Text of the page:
Sunday, August 3, 2014

The Power of Not-Always-So-Exasperatingly-Positive Thinking

The other day while I was watching children, one of them came running up to me in "Tattle Mode."  I hate "Tattle Mode."  The part of my brain that has worked with children for 13 years, that has been to workshops and training seminars and such, well it understands that sometimes children can't see past themselves, and therefore interpret any action exercised by another person, however minor or innocent, is something done against THEM.  Then there's the part of my brain that just thinks the kid in "Tattle Mode" is just being a short little jerk.

It's particularly hard to be patient after the fifteenth ridiculous tattle (i.e. that boy just scratched his head, or that girl just sneezed without saying excuse me).  But sometimes, sometimes there are tattles so ridiculous that it just makes me want to reconsider my entire career and go become a Forest Ranger.

Little girl in "Tattle Mode" rushed up to me and declared, with much urgency, "That boy just told me that cheetahs are REAL."






Oh, tattles like that make Baby Jesus cry.

After a brief facepalm, I calmly explained to Tattle Girl that the boy she was tattling on hadn't done anything wrong, since, well, cheetahs do have the tendency to be real.  She replied, "No.  They aren't.  They aren't real.  Cheetahs scare me.  Things that scare me aren't real.  So cheetahs aren't real."

That's it.  I'm off to Forest Ranger school.

Actually, I found Tattlin' Tina (that's what I've decided to name her) to be unintentionally profound, because the more I thought about what she said, the more I realize that there are a lot of grown ups who think the way that she does.  And there are probably even some grown ups who would praise her logic.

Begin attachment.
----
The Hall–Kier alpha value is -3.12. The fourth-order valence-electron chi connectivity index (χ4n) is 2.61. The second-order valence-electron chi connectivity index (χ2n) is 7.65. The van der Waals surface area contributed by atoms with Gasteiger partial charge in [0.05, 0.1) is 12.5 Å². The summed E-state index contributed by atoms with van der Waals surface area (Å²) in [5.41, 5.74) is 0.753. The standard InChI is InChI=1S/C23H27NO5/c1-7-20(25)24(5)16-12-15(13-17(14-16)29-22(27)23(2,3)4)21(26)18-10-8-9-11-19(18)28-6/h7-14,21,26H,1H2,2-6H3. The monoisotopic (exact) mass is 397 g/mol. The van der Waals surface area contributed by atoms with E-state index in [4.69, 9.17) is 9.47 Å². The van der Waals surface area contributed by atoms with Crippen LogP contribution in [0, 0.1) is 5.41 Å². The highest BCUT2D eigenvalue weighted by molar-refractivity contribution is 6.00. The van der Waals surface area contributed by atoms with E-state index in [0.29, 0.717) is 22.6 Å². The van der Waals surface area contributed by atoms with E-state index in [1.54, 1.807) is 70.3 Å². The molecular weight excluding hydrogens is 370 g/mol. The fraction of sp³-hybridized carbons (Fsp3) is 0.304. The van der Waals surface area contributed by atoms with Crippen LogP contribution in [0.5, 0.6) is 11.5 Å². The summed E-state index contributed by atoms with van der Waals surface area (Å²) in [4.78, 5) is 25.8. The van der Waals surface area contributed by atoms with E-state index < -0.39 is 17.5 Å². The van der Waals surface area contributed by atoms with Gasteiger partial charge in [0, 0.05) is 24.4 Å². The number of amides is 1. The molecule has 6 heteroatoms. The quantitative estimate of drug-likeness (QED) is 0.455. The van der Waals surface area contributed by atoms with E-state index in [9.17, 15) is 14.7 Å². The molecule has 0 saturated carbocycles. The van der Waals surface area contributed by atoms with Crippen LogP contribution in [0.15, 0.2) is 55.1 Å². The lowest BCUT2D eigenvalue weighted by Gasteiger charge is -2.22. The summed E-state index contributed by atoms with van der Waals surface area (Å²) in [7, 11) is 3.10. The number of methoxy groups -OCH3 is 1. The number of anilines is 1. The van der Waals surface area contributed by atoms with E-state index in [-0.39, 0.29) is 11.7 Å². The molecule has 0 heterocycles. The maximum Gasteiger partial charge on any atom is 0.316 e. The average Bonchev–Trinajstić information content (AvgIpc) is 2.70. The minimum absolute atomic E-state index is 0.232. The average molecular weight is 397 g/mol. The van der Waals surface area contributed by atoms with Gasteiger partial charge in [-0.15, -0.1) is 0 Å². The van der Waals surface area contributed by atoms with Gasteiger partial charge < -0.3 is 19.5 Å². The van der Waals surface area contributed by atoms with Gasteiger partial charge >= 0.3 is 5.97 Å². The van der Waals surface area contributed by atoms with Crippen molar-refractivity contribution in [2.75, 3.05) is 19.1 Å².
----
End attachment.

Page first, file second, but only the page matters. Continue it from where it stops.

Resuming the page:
There are probably adults who would say, "Oh, but she's saying that her fears don't exist, and so she's overcoming them!  That's bravery."  And I guess I can see what they're trying to do.  I am just far too literal minded, and children are literal minded, and so I don't think that Tattlin' Tina is being brave.  I think she might even be the opposite of brave.  She's either taken something a well-meaning adult has told her to the extreme (i.e. an adult told her that she shouldn't be afraid of ghosts or something that ISN'T real, and she interpreted that to mean anything she's afraid of isn't real), or she has learned to lie to herself.

Given Tattlin' Tina's tendency to misinterpret reality, I'm kind of going with the latter.  She's learned to lie to herself.  If something scares her, it isn't real.  And if someone tries to tell her a truth she doesn't want to hear (i.e. the boy who said cheetahs are real), it upsets her enough to feel the need to tattle.

I know a lot of adults like that.

As a realist, I get a bad rap.  I've blogged a lot about that lately.  The thing is, the so-called Donnie and Debbie Downers of the world aren't always being as down as some might believe.  Are there people who go around complaining and painting every situation in the saddest light possible?  Yes.  Yes there are.

But then there are people who just speak the truth and have to figuratively pay hell for it.

Sometimes, it's something really simple.  I could just say, "It looks like it will rain" or "My throat is starting to hurt a little" and get called a complainer.  For years, I used to think something was wrong with me when people called me a complainer for saying things like that.  But the thing is, I wasn't always complaining.  It's not necessarily a complaint to just point out a truth.  If it looks like it will rain, it's not necessarily a complaint to point it out.  If my throat is hurting (and I just state the fact without moaning and groaning about it), it's not necessarily a complaint to just state a fact and ask if anyone has any cough drops.

This is especially irritating when someone actually asks me how I'm doing, and I reply back with an honest answer, such as "I'm tired," or "My back hurts a little," and then I'm accused of complaining.  I understand that most of the time, people just ask how you are to be polite or as a greeting, but, as I said: I'm literal minded.  If you ask me how I am, I might just tell you.  And sometimes the answer might be "Fine," because I might be fine.  Sometimes, however, I might not be fine.  And I might tell you how I'm really doing if I'm not fine.  My thought is, if you asked, then let me answer.  And don't get upset if the answer wasn't what you wanted or expected.

Also, and this might be a bit of a surprise to some, but I've got a bit of a sarcastic streak.  No.  Really.